Academic journal article Economic Commentary (Cleveland)

Unconventional Monetary Policy Measures and Inflation Expectations

Academic journal article Economic Commentary (Cleveland)

Unconventional Monetary Policy Measures and Inflation Expectations

Article excerpt

After its conventional monetary policy tool, the federal funds rate, hit the zero lower bound, the Federal Reserve implemented a number of new tools, including large-scale asset purchases, to provide stimulus to the economy in the Great Recession and the subsequent slow recovery. Such measures caused an unprecedented increase in the Fed's balance sheet and led some to fear that high inflation would soon follow. In this Economic Commentary, we argue that historical data for various measures of expected inflation did not provide any support for those fears. In addition, a look at the past six years shows that these fears have not materialized.

Unusual Times and the Expansion of the Fed Balance Sheet

Figure 1 shows the severity of the Great Recession in terms of the output gap, the difference between actual and potential output (GDP). A negative output gap refers to a period in which the economy produces less than its potential, and the Great Recession was associated with an exceptionally large and persistent negative output gap. The recovery that followed has also been slow. According to the estimate published by the Congressional Budget Office (CBO), the output gap bottomed out in 2009:Q2 but still has not turned positive more than five years into the recovery. Figure 2 shows that the Federal Open Market Committee (FOMC) responded to the financial crisis and the recession by cutting the federal funds rate target, finally dropping it to a range between zero and 0.25 percent on December 16, 2008.

In addition, at the peak of the financial crisis, the Federal Reserve also introduced its first Large-Scale Asset Purchases (LSAP) program, or quantitative easing (QE), through which it would purchase agency debt, agency mortgage-backed securities (MBS), and long-term Treasury securities. Since then, it has introduced several unconventional policy measures, as there was no room to stimulate the economy with further rate cuts. The direct and easily observable outcome of these measures was a record increase in the Fed's balance sheet-it nearly quintupled between September 2008 and December 2014.1 According to the quantity theory of money, an increase in the money supply leads to an equal increase in prices (assuming other tilings stay constant). Some people feared that the increase in the Fed's balance sheet would eventually be reflected in inflation of a similar magnitude.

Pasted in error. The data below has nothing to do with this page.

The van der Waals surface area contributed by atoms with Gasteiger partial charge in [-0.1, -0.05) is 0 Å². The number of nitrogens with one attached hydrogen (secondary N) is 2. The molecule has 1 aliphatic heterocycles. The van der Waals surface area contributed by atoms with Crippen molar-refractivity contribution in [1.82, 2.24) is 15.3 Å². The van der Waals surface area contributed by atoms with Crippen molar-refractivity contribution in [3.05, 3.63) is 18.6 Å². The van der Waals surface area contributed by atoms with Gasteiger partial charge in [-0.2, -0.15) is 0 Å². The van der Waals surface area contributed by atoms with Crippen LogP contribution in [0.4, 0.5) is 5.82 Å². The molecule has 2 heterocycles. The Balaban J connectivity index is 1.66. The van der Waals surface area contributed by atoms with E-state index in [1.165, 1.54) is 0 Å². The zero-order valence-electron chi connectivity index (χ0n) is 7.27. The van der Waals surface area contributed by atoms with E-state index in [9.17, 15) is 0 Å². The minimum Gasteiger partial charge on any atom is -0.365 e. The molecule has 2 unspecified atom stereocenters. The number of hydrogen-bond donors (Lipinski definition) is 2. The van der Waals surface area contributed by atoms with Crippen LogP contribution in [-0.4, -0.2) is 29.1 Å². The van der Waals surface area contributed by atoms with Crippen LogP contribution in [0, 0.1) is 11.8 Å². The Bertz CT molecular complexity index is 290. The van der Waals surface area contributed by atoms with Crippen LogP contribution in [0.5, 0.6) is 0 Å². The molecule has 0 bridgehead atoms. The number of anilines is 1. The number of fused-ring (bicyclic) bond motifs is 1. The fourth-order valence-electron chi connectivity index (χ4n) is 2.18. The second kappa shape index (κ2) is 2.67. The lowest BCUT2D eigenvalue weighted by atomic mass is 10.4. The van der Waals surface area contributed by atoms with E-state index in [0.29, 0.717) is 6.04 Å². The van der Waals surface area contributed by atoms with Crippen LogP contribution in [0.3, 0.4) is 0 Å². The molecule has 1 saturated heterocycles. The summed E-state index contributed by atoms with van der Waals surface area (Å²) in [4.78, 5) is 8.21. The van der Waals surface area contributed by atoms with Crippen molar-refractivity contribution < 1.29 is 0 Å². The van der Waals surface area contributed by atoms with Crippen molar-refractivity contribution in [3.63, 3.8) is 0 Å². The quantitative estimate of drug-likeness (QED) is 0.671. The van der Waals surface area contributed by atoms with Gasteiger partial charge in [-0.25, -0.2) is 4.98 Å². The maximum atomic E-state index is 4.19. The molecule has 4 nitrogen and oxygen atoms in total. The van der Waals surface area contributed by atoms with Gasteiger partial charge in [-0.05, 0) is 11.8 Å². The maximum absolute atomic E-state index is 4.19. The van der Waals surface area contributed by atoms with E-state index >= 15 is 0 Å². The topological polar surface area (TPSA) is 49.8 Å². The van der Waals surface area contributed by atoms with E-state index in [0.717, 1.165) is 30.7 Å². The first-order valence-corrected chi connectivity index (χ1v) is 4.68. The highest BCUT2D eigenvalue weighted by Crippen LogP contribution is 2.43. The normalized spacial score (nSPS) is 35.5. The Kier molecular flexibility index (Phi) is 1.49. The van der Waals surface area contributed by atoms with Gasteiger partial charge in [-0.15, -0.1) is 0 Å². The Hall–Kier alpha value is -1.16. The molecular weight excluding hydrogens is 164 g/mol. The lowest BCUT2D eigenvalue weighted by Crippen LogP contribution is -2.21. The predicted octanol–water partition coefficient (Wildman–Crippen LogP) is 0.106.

We are interested in whether those fears were supported in survey or market measures of inflation expectations. To answer that question, we look at these expectations measures at various points in time around three major policy changes, namely the first, second, and third rounds of the LSAP program (QE1, QE2, and QE3). The points at which we check inflation expectations are those when the program was signaled or announced, as well as 3 and 6 months after the program was put into effect. The choice of the 3- and 6-month periods is arbitrary; nevertheless, they should still reflect any changes that the survey participants and market players had in their outlook after the policies started.

Since some rounds of QE were introduced in stages, we date the 3- and 6-month points from the time of the last announcement for that particular round. For example, the first round, QEI, started with the purchase of agency debt and agency MBS in November 2008 and continued with the purchase of long-term Treasury securities in March 2009, so we date it from March 2009. In table 1, we show the signaling and announcement dates for each round of QE. The Fed adopted other unconventional policy tools like forward guidance and the Maturity Extension Program (Operation Twist), but we focus on QE because it affects the size of the balance sheet directly. Forward guidance has no direct effect on the balance sheet, while Operation Twist affected only the composition of the balance sheet.

For each round of QE, we summarize the economic conditions around the time it was introduced. …

Search by... Author
Show... All Results Primary Sources Peer-reviewed

Oops!

An unknown error has occurred. Please click the button below to reload the page. If the problem persists, please try again in a little while.